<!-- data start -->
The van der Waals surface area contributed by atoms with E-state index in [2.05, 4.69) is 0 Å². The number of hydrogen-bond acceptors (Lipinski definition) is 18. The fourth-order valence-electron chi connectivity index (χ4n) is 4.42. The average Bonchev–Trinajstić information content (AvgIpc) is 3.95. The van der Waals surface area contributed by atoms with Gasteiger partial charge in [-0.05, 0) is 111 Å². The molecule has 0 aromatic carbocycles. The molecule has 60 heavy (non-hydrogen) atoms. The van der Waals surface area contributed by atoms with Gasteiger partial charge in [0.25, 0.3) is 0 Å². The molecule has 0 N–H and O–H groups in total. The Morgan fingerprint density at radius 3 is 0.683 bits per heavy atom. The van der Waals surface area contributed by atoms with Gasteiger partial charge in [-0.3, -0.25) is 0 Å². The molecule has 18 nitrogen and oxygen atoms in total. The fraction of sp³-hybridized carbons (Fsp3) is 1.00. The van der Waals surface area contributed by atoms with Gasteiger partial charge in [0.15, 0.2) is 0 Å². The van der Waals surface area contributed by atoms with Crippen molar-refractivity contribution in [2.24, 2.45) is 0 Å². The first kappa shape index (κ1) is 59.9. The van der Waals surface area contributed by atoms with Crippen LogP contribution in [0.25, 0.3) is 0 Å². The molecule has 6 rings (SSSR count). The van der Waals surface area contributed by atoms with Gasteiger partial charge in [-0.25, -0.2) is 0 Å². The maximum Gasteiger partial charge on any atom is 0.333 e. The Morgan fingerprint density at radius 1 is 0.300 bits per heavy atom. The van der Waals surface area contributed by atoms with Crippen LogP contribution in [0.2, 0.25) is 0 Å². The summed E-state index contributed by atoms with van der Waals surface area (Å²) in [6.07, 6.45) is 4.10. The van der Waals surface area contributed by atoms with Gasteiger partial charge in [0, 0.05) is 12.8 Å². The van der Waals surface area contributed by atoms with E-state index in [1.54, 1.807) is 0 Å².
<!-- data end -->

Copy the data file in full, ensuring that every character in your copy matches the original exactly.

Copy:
The van der Waals surface area contributed by atoms with E-state index in [2.05, 4.69) is 0 Å². The number of hydrogen-bond acceptors (Lipinski definition) is 18. The fourth-order valence-electron chi connectivity index (χ4n) is 4.42. The average Bonchev–Trinajstić information content (AvgIpc) is 3.95. The van der Waals surface area contributed by atoms with Gasteiger partial charge in [-0.05, 0) is 111 Å². The molecule has 0 aromatic carbocycles. The molecule has 60 heavy (non-hydrogen) atoms. The van der Waals surface area contributed by atoms with Gasteiger partial charge in [0.25, 0.3) is 0 Å². The molecule has 0 N–H and O–H groups in total. The Morgan fingerprint density at radius 3 is 0.683 bits per heavy atom. The van der Waals surface area contributed by atoms with Gasteiger partial charge in [-0.3, -0.25) is 0 Å². The molecule has 18 nitrogen and oxygen atoms in total. The fraction of sp³-hybridized carbons (Fsp3) is 1.00. The van der Waals surface area contributed by atoms with Gasteiger partial charge in [0.15, 0.2) is 0 Å². The van der Waals surface area contributed by atoms with Crippen molar-refractivity contribution in [2.24, 2.45) is 0 Å². The first kappa shape index (κ1) is 59.9. The van der Waals surface area contributed by atoms with Crippen LogP contribution in [0.25, 0.3) is 0 Å². The molecule has 6 rings (SSSR count). The van der Waals surface area contributed by atoms with Gasteiger partial charge in [-0.25, -0.2) is 0 Å². The maximum Gasteiger partial charge on any atom is 0.333 e. The Morgan fingerprint density at radius 1 is 0.300 bits per heavy atom. The van der Waals surface area contributed by atoms with Crippen LogP contribution in [0.2, 0.25) is 0 Å². The summed E-state index contributed by atoms with van der Waals surface area (Å²) in [6.07, 6.45) is 4.10. The van der Waals surface area contributed by atoms with Gasteiger partial charge in [0, 0.05) is 12.8 Å². The van der Waals surface area contributed by atoms with E-state index in [1.54, 1.807) is 0 Å².